The Really BIG Apple

Apple Retail Store

Image courtesy of Apple

The Really BIG Apple
| published January 29, 2015 |

By Thursday Review staff


If you think Comcast will be big once its merger with Time Warner is completed sometime this year, you haven’t seen big. Comcast—which already owns NBC Universal—will become the cable and internet provider to 62% of the country once all the fine points are worked out and the last of the regulatory hurdles are jumped across. AT&T is big too, and its proposed monster merger with DirecTV will make it a giant to its closest rivals, Comcast and Verizon. All told, these companies are big, healthy, and highly profitable.

But there are some things bigger, and Comcast CEO Brian Roberts alluded to that fact a year ago when he first explained the broad strokes of the Comcast-Time Warner deal, and as the spaghetti was hitting the fan in Washington. Explaining that the merger was only reasonable considering the even bigger animals out there in the digital jungle, Roberts said that Comcast was protecting its flanks from the mega companies that may soon dominate our entertainment and our connectivity, ironic coming from a company with the largest share of control over both bandwidth and broadband lanes. Roberts was referring in part to Amazon and Google, but also someone even bigger.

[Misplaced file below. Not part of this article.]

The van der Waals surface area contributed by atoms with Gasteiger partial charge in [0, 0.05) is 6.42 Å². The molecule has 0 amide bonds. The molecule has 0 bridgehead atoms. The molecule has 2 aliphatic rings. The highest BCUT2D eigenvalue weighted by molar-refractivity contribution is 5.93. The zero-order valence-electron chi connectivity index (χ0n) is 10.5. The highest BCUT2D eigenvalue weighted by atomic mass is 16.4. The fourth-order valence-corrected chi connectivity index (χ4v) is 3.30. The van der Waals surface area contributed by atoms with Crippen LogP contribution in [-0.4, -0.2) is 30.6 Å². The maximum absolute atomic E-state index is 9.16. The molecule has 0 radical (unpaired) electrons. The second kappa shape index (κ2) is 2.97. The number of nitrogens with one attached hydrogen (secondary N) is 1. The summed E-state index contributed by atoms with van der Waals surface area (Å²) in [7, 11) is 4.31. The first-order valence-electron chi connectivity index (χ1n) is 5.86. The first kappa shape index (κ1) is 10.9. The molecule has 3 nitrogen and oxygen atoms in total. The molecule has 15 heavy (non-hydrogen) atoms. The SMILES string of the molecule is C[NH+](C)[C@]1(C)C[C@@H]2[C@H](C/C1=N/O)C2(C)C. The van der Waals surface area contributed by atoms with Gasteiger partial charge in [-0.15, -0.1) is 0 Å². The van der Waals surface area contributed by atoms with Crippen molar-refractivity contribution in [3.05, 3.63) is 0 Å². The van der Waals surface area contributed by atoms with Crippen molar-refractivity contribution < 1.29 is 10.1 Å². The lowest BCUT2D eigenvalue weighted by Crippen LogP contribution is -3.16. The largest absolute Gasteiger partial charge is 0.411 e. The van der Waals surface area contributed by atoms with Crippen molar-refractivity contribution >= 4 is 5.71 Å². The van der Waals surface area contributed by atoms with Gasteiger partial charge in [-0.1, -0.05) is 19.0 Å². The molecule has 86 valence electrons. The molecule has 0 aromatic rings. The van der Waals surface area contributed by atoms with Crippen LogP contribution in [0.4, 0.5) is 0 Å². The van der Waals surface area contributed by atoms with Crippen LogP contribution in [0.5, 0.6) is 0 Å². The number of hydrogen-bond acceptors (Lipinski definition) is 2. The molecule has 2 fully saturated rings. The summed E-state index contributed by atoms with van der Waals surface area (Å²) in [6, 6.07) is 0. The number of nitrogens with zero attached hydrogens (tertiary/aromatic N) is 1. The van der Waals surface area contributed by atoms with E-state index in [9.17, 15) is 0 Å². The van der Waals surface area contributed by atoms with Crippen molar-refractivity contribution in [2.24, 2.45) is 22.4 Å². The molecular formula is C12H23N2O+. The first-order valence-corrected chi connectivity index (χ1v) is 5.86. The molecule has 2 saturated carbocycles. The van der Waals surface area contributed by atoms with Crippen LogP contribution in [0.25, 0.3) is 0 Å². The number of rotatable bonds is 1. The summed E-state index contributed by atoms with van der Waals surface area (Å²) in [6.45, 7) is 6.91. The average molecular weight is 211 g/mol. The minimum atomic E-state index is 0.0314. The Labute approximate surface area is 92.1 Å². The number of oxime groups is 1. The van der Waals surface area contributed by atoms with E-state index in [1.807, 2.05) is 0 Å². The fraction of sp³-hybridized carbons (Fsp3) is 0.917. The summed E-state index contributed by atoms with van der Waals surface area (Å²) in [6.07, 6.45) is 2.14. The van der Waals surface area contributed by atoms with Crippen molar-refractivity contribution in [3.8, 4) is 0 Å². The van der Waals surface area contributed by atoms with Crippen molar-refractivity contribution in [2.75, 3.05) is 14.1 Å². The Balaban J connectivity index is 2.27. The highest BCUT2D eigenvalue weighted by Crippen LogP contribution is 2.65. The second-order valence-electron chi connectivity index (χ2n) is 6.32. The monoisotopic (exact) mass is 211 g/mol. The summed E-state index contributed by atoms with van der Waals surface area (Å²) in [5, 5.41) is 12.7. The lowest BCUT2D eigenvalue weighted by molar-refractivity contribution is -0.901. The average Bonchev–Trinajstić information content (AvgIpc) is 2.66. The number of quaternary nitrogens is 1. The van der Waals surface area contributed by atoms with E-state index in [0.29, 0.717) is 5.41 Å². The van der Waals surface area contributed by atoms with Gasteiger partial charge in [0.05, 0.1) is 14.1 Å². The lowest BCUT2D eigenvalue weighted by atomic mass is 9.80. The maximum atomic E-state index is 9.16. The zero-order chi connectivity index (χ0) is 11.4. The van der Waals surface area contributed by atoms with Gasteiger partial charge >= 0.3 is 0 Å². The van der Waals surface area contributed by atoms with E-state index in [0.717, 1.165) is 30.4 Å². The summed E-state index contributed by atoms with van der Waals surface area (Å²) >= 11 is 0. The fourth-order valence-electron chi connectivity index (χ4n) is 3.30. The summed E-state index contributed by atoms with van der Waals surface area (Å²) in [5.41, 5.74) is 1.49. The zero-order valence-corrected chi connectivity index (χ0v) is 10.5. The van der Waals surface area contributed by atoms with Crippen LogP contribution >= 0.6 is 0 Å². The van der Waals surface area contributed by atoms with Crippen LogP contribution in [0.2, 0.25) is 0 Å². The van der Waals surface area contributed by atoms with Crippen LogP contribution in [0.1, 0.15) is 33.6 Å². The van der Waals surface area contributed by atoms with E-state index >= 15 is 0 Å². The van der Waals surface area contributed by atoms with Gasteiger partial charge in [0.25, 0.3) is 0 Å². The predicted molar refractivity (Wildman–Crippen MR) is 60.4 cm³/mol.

Apple, as it turns out, made more money in the last quarter of 2014 than any corporation on the face of the Earth, ever. Even as a percentage of its overall value as a company, and even when measured against all other prevailing market and economic templates, Apple reported better earnings in late 2014 than any company in the history of bookkeeping.

Apple reports that its cash-on-hand exceeds $178 billion. That’s billion, with a B. And that’s cash, mind you, not equipment nor inventory, not buildings nor real estate, not intellectual property nor parking spaces, not corporate jets nor office credenzas. Cash.

Late night talk show hosts had tons of comic fun with the math: Apple has enough money sitting around that it could, if it chooses, send every American man, woman and child a check for $568. Apple won’t do that, of course, but it will happily develop a new product very soon to lure you into given it another $568.

The point? People might begrudge every dime they pay to Comcast or AT&T or DirecTV, and they will grumble every time there is even a modest price increase. But millions of people—soon, billions worldwide—will happily shell out hundreds of dollars for the latest sleek high tech swag from Apple. That’s exactly what happened in the last four or five months of 2014 as millions of people ponied up the dough for the latest iPhone or iPad.

And it’s not just in the United States. As we reported just weeks ago, Apple has made major dents in the Asian smartphone markets, and became the first non-Korean company to exceed a 20% market share south of the 38th Parallel. In Japan, South Korea, Hong Kong, Singapore, and even in China (where legally iPhones cannot be sold, but can be found anyway on off-market venues), Apple products continue to chip away at the dominant hometown brands, like Samsung, Lenovo, and Xiaomi. Apple iPhone sales doubled in Brazil, and reached new levels of sales in places as diverse as Italy and Saudi Arabia.